Outils logiciels pour les cours Paris II

Cours Paris II

Stages/ Thèses/ Séminaires


edit SideBar




  • Jeudi 1er décembre 14h-17h

14h. Nicolas Spyratos: Partition semantics for consistent query answering in the presence of nulls and functional dependencies, part A

Given a table T with nulls and functional dependencies, we explain how to define and compute consistent answers to queries, without using repairs. In the first part of the talk, we define our semantics, and we show how to characterize true/false tuples on the one hand, and inconsistent/consistent tuples on the other hand. In the second part of the talk we explain how to associate our semantics with a tabular representation based on which true tuples and inconsistent tuples are computed efficiently. We present a polynomial algorithm for computing the set of true/inconsistent tuples, which can be seen as an extension of the well-known chase procedure. Finally, relying on the tabular representation, we define consistent answers to selection-projection queries, which are not necessarily conjunctive.

14h45. Dominique Laurent: Partition semantics for consistent query answering in the presence of nulls and functional dependencies, part B

15h30. Michel de Rougemont: Null values with logical and statistical constraints


  • Mercredi 8 Juin 14h-17h
    • 14h Michel de Rougemont: Embeddings and probabilistic relations

On montrera le lien entre les relations probabilistes et les plongements de petite dimension, qui permettent de définir des modèles d'incertitude qui garantissent une qualité des réponses avec grande probabilité. Ces approches éclairent la difficulté de définir la qualité des prédictions et des techniques d'I.A. "vérifiable" en général. Le sujet s'inspire d'un article de G. van den Broeck.

  • 14h30 Achraf Lassoued: Embeddings et Prédiction en langage naturel

On décrit les plongements pour les mots (Word2vec) et les phrases (SBERT) qui sont récemment apparus en NLP. On montrera comment utiliser ces outils pour réaliser des prédictions.

  • 15H Guilhem Piat: Enrichissement de plongements contextualisés en connaissances biomédicales: KnowBert-UMLS

A l'heure actuelle, les logiciels de traitement automatique du langage sont rarement suffisamment performants dans les domaines de spécialité comme le biomédical pour apporter le gain de productivité espéré. Parallèlement, il existe des ontologies ou bases de connaissances dans ces domaines qui répertorient de nombreux concepts d'intérêt. Nous cherchons à exploiter ces ressources dans le domaine médical et intégrer ces connaissances dans un modèle de langue Transformer contextualisé basé sur BERT de manière à combler l'écart de performances entre domaines général et biomédical.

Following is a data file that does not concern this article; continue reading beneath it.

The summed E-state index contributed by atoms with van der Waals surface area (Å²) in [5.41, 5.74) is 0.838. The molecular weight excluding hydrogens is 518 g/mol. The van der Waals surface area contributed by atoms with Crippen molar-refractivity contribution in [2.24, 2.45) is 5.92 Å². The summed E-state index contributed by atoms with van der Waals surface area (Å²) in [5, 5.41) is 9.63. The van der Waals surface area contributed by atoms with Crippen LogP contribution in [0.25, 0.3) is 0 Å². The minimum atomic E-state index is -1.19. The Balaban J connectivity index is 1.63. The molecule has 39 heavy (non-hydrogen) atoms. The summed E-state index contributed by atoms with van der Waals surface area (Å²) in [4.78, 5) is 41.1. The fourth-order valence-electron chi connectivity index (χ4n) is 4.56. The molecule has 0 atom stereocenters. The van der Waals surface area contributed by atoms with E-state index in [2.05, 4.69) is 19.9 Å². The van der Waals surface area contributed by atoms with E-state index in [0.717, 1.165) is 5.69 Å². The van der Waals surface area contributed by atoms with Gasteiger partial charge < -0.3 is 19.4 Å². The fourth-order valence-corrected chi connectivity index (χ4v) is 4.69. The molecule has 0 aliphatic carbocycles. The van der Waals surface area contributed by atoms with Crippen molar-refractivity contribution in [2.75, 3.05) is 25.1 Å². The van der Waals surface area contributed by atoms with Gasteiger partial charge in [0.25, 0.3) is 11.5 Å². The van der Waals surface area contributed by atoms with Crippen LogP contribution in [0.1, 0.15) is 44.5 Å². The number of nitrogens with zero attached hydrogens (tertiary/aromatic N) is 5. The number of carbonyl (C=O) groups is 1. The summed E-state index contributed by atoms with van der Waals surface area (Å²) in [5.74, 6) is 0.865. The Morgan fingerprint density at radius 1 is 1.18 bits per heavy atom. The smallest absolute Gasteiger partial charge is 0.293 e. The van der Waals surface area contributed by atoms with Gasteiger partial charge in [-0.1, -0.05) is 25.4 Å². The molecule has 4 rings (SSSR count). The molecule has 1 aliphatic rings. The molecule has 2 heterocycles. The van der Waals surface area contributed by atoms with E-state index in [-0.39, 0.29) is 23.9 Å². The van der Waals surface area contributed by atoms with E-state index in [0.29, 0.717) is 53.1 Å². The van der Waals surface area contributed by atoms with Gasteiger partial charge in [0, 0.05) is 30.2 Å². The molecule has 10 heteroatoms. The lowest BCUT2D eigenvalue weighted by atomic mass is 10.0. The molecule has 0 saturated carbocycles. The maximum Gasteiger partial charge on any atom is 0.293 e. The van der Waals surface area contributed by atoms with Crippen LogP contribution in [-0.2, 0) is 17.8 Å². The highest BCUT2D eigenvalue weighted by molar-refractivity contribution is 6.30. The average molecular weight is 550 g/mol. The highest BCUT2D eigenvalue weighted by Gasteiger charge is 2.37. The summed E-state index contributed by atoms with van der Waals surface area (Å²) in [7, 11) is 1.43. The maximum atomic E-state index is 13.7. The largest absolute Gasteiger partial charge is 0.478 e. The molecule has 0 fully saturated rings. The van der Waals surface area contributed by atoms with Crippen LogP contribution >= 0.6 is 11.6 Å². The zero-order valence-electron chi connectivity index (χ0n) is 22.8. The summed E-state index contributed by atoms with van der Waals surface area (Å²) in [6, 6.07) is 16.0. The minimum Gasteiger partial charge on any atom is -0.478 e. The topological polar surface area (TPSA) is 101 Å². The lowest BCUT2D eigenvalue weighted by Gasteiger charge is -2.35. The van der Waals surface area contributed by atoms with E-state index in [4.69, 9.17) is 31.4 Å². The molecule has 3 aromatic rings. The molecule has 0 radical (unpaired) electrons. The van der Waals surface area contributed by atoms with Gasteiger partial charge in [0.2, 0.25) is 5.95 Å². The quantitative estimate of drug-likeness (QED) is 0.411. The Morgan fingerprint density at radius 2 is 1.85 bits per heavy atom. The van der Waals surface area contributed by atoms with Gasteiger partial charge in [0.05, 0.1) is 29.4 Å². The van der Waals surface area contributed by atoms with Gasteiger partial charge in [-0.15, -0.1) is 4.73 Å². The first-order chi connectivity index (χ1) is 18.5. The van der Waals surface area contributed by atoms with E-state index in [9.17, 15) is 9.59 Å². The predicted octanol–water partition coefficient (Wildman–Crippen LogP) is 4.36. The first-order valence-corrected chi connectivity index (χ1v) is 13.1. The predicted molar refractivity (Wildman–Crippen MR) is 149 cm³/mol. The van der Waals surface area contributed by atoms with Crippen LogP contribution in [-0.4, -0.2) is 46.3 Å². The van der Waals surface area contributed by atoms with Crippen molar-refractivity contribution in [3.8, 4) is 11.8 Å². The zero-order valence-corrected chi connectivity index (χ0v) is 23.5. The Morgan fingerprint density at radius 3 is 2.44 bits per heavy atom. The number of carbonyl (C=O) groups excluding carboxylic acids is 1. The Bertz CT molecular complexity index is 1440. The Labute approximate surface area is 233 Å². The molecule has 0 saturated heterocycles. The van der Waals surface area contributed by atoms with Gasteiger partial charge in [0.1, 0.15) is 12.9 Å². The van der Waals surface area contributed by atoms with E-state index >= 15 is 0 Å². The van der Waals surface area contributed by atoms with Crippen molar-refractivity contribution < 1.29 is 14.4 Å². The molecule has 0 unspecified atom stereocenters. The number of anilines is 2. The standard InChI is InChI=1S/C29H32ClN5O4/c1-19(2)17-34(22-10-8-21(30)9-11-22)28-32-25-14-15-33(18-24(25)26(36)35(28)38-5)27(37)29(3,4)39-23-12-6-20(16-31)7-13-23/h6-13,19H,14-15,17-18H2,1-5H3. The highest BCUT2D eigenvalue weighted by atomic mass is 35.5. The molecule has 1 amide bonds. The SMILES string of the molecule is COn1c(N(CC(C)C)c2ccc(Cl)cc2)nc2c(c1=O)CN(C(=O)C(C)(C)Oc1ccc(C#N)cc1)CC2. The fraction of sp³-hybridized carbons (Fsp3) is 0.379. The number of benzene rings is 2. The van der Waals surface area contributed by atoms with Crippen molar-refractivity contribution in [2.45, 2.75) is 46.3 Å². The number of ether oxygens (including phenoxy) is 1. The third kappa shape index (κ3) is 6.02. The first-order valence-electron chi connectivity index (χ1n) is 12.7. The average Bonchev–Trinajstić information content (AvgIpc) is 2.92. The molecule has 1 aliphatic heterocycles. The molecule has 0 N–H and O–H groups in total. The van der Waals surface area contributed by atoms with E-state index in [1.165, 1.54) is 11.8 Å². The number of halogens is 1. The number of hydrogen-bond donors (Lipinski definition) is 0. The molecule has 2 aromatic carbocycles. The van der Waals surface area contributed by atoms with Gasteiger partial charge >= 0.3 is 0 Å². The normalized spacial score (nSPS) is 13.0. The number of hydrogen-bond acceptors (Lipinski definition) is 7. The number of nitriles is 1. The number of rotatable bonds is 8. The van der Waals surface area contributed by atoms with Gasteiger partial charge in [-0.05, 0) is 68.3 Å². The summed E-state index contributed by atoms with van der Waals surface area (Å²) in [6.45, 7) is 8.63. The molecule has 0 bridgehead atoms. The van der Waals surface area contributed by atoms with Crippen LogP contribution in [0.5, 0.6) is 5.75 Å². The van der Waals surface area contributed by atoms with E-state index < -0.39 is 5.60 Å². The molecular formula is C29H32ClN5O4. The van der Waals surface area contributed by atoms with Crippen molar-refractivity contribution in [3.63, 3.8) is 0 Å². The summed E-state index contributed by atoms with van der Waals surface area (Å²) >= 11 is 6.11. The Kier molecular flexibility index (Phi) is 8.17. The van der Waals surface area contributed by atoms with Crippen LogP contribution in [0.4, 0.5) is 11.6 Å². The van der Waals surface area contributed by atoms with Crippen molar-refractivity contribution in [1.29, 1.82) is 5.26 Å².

• 15H30 Richard Lassaigne: Probabilistic Circuits

Les circuits probabilistes, introduits par G. van den Broeck, essayent de caractériser les distributions calculables à partir d'autres distributions. Cette notion théorique est importante pour représenter les dépendances statistiques.

  • Jeudi 17 Mars 2022, 14h-17h
    • 14h-. Dominique Laurent, Nicolas Spyratos: Consistent and Inconsistent Data

We study the query answering process in tables with nulls and functional dependencies. Given such a table, we use a variant of the chase procedure to `augment' the table (a) by adding to it all values that can be inferred from the functional dependencies and (b) by identifying all pairs of tuples that are in conflict with one or more dependencies.

This process allows to associate each tuple in the `augmented' table with a `status', namely consistent or inconsistent. Based on the augmented table we propose (a) a method for consistent query answering and (b) quality measures for the data in the table, as well as for the data in consistent query answers.

  • R. Lassaigne: Classical bounds for probabilistic algorithms
 The objective is to present some tools for the design of probabilistic approximation algorithms. 

Two types of general bounds on the tail of the distribution of the sum of independent random variables are useful: Chernoff's and Hoeffding's inequalities. For applications to random variables which are not independent, martingales are a powerful tool for bounding the divergence of a random variable from its expected value. The Azuma's inequality generalizes the preceding bounds in this case.

  • Michel de Rougemont: Estimation of the quality of Data in Data-Exchange

Given a table with nulls and functional dependencies, there are several chase procedures to qualify the data as true, inconsistent or unknown. Let $\delta$ be the associated distribution over these 3 possibilities, for example 60% true, 10% inconsistent, 30% unknown.